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The Crack Magazine



Director: Sam Mendes

Stars: George Mackay, Dean-Charles Chapman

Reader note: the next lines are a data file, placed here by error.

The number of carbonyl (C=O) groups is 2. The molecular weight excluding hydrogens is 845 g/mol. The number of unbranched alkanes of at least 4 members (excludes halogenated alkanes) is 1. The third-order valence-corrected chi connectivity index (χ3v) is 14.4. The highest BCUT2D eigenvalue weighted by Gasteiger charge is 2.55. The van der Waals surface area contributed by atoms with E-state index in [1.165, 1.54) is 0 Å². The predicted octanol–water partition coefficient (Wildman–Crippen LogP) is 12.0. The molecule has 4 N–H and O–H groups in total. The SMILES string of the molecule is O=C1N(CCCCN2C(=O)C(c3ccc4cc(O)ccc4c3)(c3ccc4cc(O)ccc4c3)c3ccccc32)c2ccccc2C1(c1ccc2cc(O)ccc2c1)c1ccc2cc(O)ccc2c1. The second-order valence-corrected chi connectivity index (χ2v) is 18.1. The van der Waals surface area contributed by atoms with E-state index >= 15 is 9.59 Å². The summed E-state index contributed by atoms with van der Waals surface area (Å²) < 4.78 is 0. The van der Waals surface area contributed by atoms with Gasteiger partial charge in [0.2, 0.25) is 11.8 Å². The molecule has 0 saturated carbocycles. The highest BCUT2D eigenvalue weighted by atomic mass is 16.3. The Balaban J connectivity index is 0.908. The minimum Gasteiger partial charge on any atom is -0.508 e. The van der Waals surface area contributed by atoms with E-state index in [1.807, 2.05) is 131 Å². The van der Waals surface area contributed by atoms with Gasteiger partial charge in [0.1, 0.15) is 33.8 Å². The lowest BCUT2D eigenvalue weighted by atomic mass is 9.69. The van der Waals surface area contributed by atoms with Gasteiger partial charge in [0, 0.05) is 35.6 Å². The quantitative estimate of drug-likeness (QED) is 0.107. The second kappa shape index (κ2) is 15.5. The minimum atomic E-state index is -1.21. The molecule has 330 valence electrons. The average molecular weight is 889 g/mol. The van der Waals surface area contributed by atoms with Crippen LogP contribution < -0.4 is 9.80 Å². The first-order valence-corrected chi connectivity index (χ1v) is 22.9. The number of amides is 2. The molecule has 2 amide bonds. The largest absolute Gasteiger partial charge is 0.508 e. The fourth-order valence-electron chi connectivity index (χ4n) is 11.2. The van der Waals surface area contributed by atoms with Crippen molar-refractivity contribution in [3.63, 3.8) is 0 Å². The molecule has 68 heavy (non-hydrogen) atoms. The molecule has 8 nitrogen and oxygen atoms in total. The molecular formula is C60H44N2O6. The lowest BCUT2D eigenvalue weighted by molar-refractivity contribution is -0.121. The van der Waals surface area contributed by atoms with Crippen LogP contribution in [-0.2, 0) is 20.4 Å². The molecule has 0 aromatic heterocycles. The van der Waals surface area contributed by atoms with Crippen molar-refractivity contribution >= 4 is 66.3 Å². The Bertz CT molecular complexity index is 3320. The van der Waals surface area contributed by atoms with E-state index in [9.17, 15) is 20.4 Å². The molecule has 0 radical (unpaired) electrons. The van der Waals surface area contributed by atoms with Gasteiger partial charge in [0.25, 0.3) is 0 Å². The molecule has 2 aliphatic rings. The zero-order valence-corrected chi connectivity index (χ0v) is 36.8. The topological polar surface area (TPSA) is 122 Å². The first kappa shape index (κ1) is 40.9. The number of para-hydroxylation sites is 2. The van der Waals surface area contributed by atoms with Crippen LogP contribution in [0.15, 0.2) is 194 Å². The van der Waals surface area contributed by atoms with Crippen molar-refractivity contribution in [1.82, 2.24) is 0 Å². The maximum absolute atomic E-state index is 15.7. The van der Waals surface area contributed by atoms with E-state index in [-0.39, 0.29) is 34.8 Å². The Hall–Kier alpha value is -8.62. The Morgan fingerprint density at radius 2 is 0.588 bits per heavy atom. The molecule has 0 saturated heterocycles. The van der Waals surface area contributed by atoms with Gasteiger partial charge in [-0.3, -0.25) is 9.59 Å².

More likely to be remembered for its technical prowess than thematic power, Sam Mendes’ WWI picture, based on stories from his grandfather Alfred, nevertheless boasts a series of thrilling and horrifying if episodic sequences, alongside the occasional narrative lull. Blake (Chapman) and Schofield (MacKay) are the two Tommies selected by their commanding officer to carry a message to their fellow soldiers in order to call off an advance into a trap set by the Germans and save thousands of lives. Their journey to reach their comrades involves the duo traversing battlefields, dank German bunkers and small burned out towns where they come face to face with their opponents. Mendes films it all as if in one take (in reality it’s long takes edited together), which while delivering an intimate over the shoulder feel, also feels a little too redolent of various levels of a video game. Still, it’s beautifully rendered by veteran cinemaphotographer Roger Deakins, and there are genuinely impressive moments: the tense initial climb out of the trench into no man’s land in broad daylight; a heart-stopping moment in a German trench; and a nightmarish sequence in which Schofield walks through a bombed out village during a furious battle, with the illuminated towering shifting silhouettes rendering the scene the stuff of nightmares.